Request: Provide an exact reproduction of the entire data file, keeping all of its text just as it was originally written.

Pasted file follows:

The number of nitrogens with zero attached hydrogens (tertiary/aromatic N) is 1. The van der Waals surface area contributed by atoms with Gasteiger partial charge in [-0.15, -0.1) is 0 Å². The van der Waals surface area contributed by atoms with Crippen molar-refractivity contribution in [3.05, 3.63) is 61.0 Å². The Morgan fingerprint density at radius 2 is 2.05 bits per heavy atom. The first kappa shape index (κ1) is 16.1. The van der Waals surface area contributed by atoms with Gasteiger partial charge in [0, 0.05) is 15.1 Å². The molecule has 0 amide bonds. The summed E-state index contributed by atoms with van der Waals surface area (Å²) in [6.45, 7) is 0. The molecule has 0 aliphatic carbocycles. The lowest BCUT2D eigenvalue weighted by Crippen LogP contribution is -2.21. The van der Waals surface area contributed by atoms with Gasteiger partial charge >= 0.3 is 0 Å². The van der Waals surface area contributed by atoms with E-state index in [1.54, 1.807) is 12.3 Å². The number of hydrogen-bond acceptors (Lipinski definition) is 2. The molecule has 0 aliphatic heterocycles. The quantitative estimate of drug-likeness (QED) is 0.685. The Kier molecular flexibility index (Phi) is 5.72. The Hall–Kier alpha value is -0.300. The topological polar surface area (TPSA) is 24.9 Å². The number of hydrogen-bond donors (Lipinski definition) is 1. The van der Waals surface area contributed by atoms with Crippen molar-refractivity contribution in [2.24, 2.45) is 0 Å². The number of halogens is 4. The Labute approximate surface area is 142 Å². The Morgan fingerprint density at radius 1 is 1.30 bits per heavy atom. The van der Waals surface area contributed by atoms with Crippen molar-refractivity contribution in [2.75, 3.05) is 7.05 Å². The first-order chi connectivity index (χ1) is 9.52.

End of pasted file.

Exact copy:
The number of nitrogens with zero attached hydrogens (tertiary/aromatic N) is 1. The van der Waals surface area contributed by atoms with Gasteiger partial charge in [-0.15, -0.1) is 0 Å². The van der Waals surface area contributed by atoms with Crippen molar-refractivity contribution in [3.05, 3.63) is 61.0 Å². The Morgan fingerprint density at radius 2 is 2.05 bits per heavy atom. The first kappa shape index (κ1) is 16.1. The van der Waals surface area contributed by atoms with Gasteiger partial charge in [0, 0.05) is 15.1 Å². The molecule has 0 amide bonds. The summed E-state index contributed by atoms with van der Waals surface area (Å²) in [6.45, 7) is 0. The molecule has 0 aliphatic carbocycles. The lowest BCUT2D eigenvalue weighted by Crippen LogP contribution is -2.21. The van der Waals surface area contributed by atoms with Gasteiger partial charge >= 0.3 is 0 Å². The van der Waals surface area contributed by atoms with E-state index in [1.54, 1.807) is 12.3 Å². The number of hydrogen-bond acceptors (Lipinski definition) is 2. The molecule has 0 aliphatic heterocycles. The quantitative estimate of drug-likeness (QED) is 0.685. The Kier molecular flexibility index (Phi) is 5.72. The Hall–Kier alpha value is -0.300. The topological polar surface area (TPSA) is 24.9 Å². The number of hydrogen-bond donors (Lipinski definition) is 1. The van der Waals surface area contributed by atoms with Crippen molar-refractivity contribution in [2.24, 2.45) is 0 Å². The number of halogens is 4. The Labute approximate surface area is 142 Å². The Morgan fingerprint density at radius 1 is 1.30 bits per heavy atom. The van der Waals surface area contributed by atoms with Crippen molar-refractivity contribution in [2.75, 3.05) is 7.05 Å². The first-order chi connectivity index (χ1) is 9.52.